It works almost exactly the same as the regular Egg-Bot arm, but allows you to dye your eggs with a very stark contrast as the wax repels dye perfectly. Just take a look at the following intricate designs.
Continue reading “The Egg-Bot Gets A Little Wax Stabby”
Do you still have technical difficulties with your microwave? Never know how long to put that half eaten hot-pocket in for? With the nextWAVE (trademark pending) you don’t need to know! Simply scan the bar code and let the nextWave do its thing — wirelessly!
[Kashev Dalmia], [Dario Aranguiz], [Brady Salz] and [Ahmed Suhyl] just competed in the HackIllinois Hackathon 2014, and their project was this awesome smart microwave. It uses a Spark Core Microcontroller to control the microwave and communicate wirelessly over Wi-Fi. They’ve developed an Android app to allow you to scan bar codes, which are then looked up in a Firebase Database to determine the optimum (crowd sourced) cook time. To make it easy for anyone to use, an app link NFC tag is placed on the microwave for easy installation.
It even automatically opens the door when it’s done — and plays Funky Town! Oh and it also has a Pebble app to show you the time remaining on your food. We think this Raspberry Pi microwave might give it a run for its money though…
Continue reading “Smart Microwave Shows You How It’s Done”
The Egg-Bot is pretty awesome, we must say. But if you have one, you end up with lot of delicate, round things rolling around your abode and getting underfoot. Warmer weather is just around the corner, so segue from spring gaiety to hot fun in the summertime with the MarshMallowMatic kit from [Evil Mad Scientist].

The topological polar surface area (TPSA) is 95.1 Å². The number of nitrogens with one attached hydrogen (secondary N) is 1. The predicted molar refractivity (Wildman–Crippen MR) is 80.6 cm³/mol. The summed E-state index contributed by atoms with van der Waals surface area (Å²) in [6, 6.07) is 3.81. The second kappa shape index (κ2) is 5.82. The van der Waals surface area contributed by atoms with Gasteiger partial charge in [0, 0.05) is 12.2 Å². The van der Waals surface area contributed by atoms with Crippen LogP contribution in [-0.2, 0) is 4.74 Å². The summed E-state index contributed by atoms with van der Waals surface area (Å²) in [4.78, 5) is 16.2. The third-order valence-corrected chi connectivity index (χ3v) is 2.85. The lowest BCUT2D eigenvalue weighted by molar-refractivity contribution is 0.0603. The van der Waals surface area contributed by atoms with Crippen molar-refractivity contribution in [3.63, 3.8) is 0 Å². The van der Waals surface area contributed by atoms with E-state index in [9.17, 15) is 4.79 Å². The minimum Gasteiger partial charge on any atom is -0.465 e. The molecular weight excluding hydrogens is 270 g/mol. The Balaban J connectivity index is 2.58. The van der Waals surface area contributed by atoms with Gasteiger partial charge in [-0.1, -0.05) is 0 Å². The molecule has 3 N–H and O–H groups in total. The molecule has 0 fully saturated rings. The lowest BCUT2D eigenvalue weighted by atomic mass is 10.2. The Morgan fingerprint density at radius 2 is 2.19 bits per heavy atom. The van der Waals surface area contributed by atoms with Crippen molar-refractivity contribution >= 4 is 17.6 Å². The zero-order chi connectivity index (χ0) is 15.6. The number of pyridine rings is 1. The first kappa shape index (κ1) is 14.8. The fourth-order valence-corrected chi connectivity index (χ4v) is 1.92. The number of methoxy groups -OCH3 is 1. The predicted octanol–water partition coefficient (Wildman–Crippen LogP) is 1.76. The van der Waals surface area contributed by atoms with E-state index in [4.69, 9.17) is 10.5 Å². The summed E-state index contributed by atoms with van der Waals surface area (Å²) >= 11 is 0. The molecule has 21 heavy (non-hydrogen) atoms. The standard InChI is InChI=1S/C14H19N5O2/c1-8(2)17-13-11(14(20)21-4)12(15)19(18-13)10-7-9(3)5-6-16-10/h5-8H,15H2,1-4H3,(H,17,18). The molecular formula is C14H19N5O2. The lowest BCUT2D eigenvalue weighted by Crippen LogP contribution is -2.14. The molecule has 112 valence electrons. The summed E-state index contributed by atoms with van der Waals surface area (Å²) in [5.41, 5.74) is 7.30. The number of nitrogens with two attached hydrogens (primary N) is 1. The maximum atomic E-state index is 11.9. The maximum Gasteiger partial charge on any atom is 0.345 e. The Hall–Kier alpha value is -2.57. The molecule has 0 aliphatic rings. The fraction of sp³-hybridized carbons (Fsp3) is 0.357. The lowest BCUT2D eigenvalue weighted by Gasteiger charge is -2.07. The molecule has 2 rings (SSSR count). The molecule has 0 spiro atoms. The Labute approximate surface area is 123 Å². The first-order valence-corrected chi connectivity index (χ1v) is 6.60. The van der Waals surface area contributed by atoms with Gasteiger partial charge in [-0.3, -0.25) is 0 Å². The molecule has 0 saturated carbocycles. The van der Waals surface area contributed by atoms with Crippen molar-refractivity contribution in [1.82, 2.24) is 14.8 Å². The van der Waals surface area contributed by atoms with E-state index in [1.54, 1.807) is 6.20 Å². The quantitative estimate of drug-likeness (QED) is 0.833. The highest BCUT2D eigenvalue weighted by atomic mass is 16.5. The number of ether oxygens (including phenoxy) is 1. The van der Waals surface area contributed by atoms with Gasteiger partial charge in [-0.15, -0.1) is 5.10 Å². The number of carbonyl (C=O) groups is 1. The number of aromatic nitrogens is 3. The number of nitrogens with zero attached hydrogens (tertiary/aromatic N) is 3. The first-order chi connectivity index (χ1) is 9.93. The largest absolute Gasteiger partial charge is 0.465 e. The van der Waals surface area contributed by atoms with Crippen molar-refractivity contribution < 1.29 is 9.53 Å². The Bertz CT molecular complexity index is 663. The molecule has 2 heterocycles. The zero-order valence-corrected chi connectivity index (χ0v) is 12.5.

The MarshMallowMatic is a CNC oxy-fuel precision marshmallow toaster based on the Ostrich Egg-Bot design. Constructed from flame-retardant plywood, it is sure to add an element of delicious danger to children’s birthday parties and weekend wingdings alike. You don’t have to get too specific with those BYOM invitations because this bad boy will torch standard and jumbo marshmallows like a boss.
The kit includes a 5000°F oxy-fuel torch and a 20 ft³ oxygen tank, but the tank comes empty and you’ll have to supply your own propane, acetylene, or hydrogen. It comes with adapters to fit disposable propane and MAPP cylinders, which are also not included. However, you will receive a fine selection of sample marshmallows to get you started. Watch the MarshMallowMatic fire up some happiness after the break. You could toast a special message and load it into this face-tracking confectionery cannon to show how much you care.
Continue reading “Happiness Is Just A Flaming Oxy-Fuel Torch Away”
What do you do when you have a 10-gallon brew kettle (or any other stainless steel or aluminium thing) with no volume markings (or Hack a Day logos)? If you’re [Itsgus], you use science to etch some markings with a few household items and a 9V and you call it a day.
[Itsgus] used 1/4c vinegar and 1/4tsp of salt to form an electro-etchant and applied it with a Q-tip connected to the negative terminal of a 9V. He used tape to connect a wire between the positive terminal and the kettle. The vinegar dissolves the salt, creating negatively charged ions. Connected correctly to a 9V, the process removes metal where the current flows. If you were to connect it in reverse, you would add a small amount of metal.
The process only takes a few seconds. When the etchant starts to sizzle and bubble, Bob’s your uncle. Even though the stainless steel’s natural coat re-oxidizes over the etches, you should probably wash that thing before you brew. If you prefer adding metal to removing it, try electroplating copper on the cheap.